Question: I was surprised to hear about how Rosie O'Donnell had a heart attack recently and initially ignored the symptoms she was having because they weren't classic heart attack symptoms. Then, I learned how women can have different symptoms than men when having a heart attack. Could you elaborate on those differences? - J.B., Detroit
Answer: Rosie developed heart attack symptoms after helping another woman get out of her car. She said she experienced chest pain, muscle soreness and nausea which she initially thought might be due to a pulled muscle. She wisely discovered on the Internet her symptoms were consistent with a possible heart attack. She took aspirin and the next day saw her doctor, who immediately hospitalized her. She was incredibly lucky not to have died from the 99 percent blockage present in one of her critical heart arteries - now flowing fine with a cardiac stent in place.
Heart disease is not just a man's disease; it is the No. 1 cause of death in adult women. Diagnosing a heart attack or acute unstable angina (critical blockage) in women can be tricky for a couple of reasons. First of all, chest pains in women are too often dismissed as due to stress, anxiety or a muscle strain. Secondly, the classic signs of a heart attack (left sided chest pain with radiation of pain down the left arm or into the neck and jaw) are seen less often than the vague symptoms of shortness of breath, nausea, abdominal or upper back discomfort, fatigue, lightheadedness and sweating. Women can be having a heart attack and experience no chest pain at all. Women also report having vague non-specific symptoms such as unusual fatigue, sleep disturbance, shortness of breath, indigestion and anxiety shortly before having a heart attack. As Rosie later said, "Know the symptoms ladies. Listen to the voice inside. The one we so easily ignore."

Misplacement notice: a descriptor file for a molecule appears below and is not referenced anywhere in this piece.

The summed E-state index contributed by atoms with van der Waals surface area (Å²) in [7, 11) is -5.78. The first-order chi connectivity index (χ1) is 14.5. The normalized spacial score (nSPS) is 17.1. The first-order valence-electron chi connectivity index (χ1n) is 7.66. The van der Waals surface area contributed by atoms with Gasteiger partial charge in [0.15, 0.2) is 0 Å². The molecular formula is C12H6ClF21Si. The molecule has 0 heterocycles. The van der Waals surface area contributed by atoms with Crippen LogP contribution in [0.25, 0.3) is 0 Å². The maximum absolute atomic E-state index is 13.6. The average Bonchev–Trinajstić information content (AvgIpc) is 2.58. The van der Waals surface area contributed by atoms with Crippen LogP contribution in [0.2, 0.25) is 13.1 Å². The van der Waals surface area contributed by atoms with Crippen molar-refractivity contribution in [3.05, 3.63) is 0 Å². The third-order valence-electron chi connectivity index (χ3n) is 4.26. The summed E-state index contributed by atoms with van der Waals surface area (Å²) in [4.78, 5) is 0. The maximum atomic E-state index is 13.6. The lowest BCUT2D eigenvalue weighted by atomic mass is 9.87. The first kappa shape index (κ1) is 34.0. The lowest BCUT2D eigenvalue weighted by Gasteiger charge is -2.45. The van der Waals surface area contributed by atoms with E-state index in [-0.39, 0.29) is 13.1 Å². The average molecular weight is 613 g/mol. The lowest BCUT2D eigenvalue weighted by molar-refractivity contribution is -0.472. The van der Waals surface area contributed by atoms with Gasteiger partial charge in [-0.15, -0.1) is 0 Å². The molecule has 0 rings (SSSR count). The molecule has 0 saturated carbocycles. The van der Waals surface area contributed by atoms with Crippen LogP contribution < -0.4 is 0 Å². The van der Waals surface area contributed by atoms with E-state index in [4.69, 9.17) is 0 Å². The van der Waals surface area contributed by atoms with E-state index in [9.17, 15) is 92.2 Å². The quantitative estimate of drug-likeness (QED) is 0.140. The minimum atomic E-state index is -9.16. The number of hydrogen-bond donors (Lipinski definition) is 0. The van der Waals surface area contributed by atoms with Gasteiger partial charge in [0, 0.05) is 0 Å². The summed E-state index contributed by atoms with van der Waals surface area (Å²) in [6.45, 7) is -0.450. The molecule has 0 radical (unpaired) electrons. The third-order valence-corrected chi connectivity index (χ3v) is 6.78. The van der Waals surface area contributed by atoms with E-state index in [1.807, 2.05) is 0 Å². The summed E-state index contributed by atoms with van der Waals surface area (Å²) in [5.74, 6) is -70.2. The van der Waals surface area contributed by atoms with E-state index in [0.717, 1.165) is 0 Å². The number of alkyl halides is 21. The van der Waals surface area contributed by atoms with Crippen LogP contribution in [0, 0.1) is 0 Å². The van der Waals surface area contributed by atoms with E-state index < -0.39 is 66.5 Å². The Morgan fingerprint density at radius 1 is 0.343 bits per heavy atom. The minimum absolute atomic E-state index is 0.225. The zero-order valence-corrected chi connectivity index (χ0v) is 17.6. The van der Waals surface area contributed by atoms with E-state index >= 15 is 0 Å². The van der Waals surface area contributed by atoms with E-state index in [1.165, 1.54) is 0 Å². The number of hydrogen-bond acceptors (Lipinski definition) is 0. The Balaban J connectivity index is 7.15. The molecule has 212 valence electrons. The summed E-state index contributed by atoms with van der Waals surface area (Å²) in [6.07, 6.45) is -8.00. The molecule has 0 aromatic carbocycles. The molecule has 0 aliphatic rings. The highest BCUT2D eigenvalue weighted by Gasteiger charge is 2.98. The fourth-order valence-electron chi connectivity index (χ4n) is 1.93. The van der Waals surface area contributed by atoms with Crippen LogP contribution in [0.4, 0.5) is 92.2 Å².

Question: I am an HIV positive man diagnosed in 1999 who has done great with anti-viral medication to the point that my HIV viral load is now undetectable. I read, with great interest, a news story about a man who was cured of all HIV from his body. Are we close to being able to say that doctors can cure HIV infection? - L.E., San Francisco
Answer: While the story of Timothy Brown, an HIV positive American (diagnosed in 1995) living in Berlin who was cured of all HIV virus from his body provides us with hope that we will one day have a cure for HIV infection, we are not there yet. Timothy Brown was diagnosed with an aggressive form of leukemia called acute myelogenous leukemia (AML). When chemotherapy failed to bring about remission of his cancer, his oncologist Dr. Gero Hutter in Berlin came up with a revolutionary treatment idea. Dr. Hutter and his team found a very specific bone marrow donor with a novel genetic mutation that provides complete immunity against the HIV virus. In 2006, Mr. Brown underwent a bone marrow transplant in which he received bone marrow from a donor with the CCR5 receptor mutation (present in just 1 percent of the northern European population). The result was that not only is Mr. Brown cancer-free but he is HIV free. This is different from your situation, where the virus is undetectable in your bloodstream but presumably still present in various tissues throughout your body. Mr. Brown received biopsies of brain tissue, intestines, liver, lymph nodes and bone marrow that all confirmed complete eradication of the HIV virus. Two HIV-positive Bostonians may who recently underwent bone marrow transplantation for leukemia are also showing no traces of virus in their new immune systems. Unlike Mr. Brown, their bone marrow transplants did not have the CCR5 mutation, so they are still taking HIV medication as a precaution against possible dormant virus in their tissues.
Since bone marrow transplantation solely to attempt HIV cure is too risky and too expensive, researchers are studying other ways to introduce the CCR5 gene mutation into the body to eradicate HIV.
Dr. Mitchell Hecht is a physician specializing in internal medicine. Send questions to him at: "Ask Dr. H," P.O. Box 767787, Atlanta, Ga. 30076.